By David Waite Advertiser Staff Writer
One of Hawaii’s leading health care companies has paid $3.4 million to the state and federal governments to settle claims that two of the company’s subsidiaries filed more than $700,000 in fraudulent Medicare and Medicaid claims.
U.S. Attorney Steven Alm and state Attorney General Earl Anzai said Kapiolani Health, on behalf of its subsidiaries Kapiolani Home Health Services and Kapiolani Extended Care, paid the U.S. government $2.52 million and the state $700,000. Authorities alleged the two companies submitted false billings to the Medicare and Medicaid programs from July 1995 to August 1997.
In addition, Kapiolani Health has paid $630,000 to a “whistleblower,” a nurse who worked for one of the companies and who reported the fraudulent billings. The nurse, who was not identified and who no longer works for Kapiolani Home Health Services, also received $180,000 to cover her attorneys’ fees and expenses.
Alm and Anzai said the settlement is the largest of its kind in Hawaii.
Anzai hinted there are even larger settlements looming, but declined to be specific because investigations are continuing.
“This is a good day for consumers in the state of Hawaii,” Alm said. “I encourage anyone else out there, if they think fraud or abuse is going on, to call the FBI, the U.S. attorney’s office or the attorney general’s office to report it.”
In a statement, Kapiolani Health President and Chief Executive Roger Drue said the settlement “resulted from our failure to effectively oversee” its home health care companies, which are now inactive.
“We were not fully aware of the documentation, claims processing and training deficiencies in the two companies until mid-1997,” Drue said in the statement.
Once the problems were identified, Kapiolani Health “initiated talks with the government to repay funds we had received based on invalid home health claims,” he said.
The executives who ran the two companies are no longer with Kapiolani, Drue said.
The fraud was brought to light in a civil suit filed in federal court by
the nurse. Under federal law, a citizen can file a lawsuit in the name
of the United States, alleging that false claims have been submitted to
Thomas Grande, the lawyer who sued on behalf of the nurse, said she repeatedly brought concerns about billing irregularities to company executives but was ignored.
Grande described the nurse as “a real hero.”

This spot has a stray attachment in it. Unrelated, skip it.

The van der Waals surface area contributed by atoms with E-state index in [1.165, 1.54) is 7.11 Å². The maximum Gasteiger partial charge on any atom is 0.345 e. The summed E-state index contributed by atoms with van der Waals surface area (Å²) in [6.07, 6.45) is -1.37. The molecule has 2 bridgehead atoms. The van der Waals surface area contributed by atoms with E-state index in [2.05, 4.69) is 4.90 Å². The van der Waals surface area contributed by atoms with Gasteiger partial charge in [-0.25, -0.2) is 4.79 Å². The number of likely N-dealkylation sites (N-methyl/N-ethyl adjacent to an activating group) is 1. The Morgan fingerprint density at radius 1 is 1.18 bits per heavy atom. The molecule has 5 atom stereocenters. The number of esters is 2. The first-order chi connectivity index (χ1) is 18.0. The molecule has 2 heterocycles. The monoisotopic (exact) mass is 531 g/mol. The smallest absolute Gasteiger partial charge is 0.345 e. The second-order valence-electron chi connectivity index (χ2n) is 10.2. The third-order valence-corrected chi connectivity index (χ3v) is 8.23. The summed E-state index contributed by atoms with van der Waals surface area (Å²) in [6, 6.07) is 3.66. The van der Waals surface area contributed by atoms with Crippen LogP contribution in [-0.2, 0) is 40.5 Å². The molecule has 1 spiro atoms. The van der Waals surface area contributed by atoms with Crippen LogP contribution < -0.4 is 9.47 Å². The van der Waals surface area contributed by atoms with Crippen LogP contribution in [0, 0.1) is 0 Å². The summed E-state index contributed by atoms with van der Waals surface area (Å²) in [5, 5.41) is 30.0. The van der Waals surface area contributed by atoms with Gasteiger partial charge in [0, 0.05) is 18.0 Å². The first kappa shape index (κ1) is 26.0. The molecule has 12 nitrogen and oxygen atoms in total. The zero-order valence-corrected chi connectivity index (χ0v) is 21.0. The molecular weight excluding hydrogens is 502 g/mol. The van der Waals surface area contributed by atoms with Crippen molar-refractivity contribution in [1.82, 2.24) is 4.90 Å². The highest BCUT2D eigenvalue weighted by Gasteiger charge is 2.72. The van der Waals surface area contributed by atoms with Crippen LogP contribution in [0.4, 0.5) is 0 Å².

Alm said that of the $1.3 million in Medicare and Medicaid payments to the two Kapiolani home health care companies during a two-year period that ended in August 1997, $709,000 was based on false claims.
Dewey Kim Jr., of the state attorney general’s Medicaid investigations division, said the two Kapiolani companies were supposed to provide medical services to patients who were homebound and incapable of traveling to a doctor’s or therapist’s office for treatment.
But the investigation found home health care claims were being filed for patients who:
- Walked two blocks to a grocer and a bank.
- Were able to go downstairs to their laundry.
- Went to dinner with friends.
- Had no trouble house-hunting and visiting friends.
- Were able to play golf.
The investigation also uncovered excessive visits to patients long after services should have been discontinued; double billings for the same service; inadequate documentation that the service was needed; the use of outside service providers who billed the Kapiolani companies only to have Kapiolani add a 100 percent markup when submitting whose claims to Medicare of Medicaid.
Kim said it does not appear people at the two companies profited through the fraudulent billings or bill padding.
He said an audit found that during the period covered by the investigation, Kapiolani Home Health services had a 65 percent billing error rate. Drue said Kapiolani has expanded its compliance programs and created an internal audit division in response to the billing problems that were uncovered.
Anzai said the settlement underscores the state’s efforts to eliminated improper billing by health care providers.
Past settlements have been obtained from such retail heavyweights as Longs Drugs.
“This latest case shows no matter how big you are, we will still investigate,” Anzai said.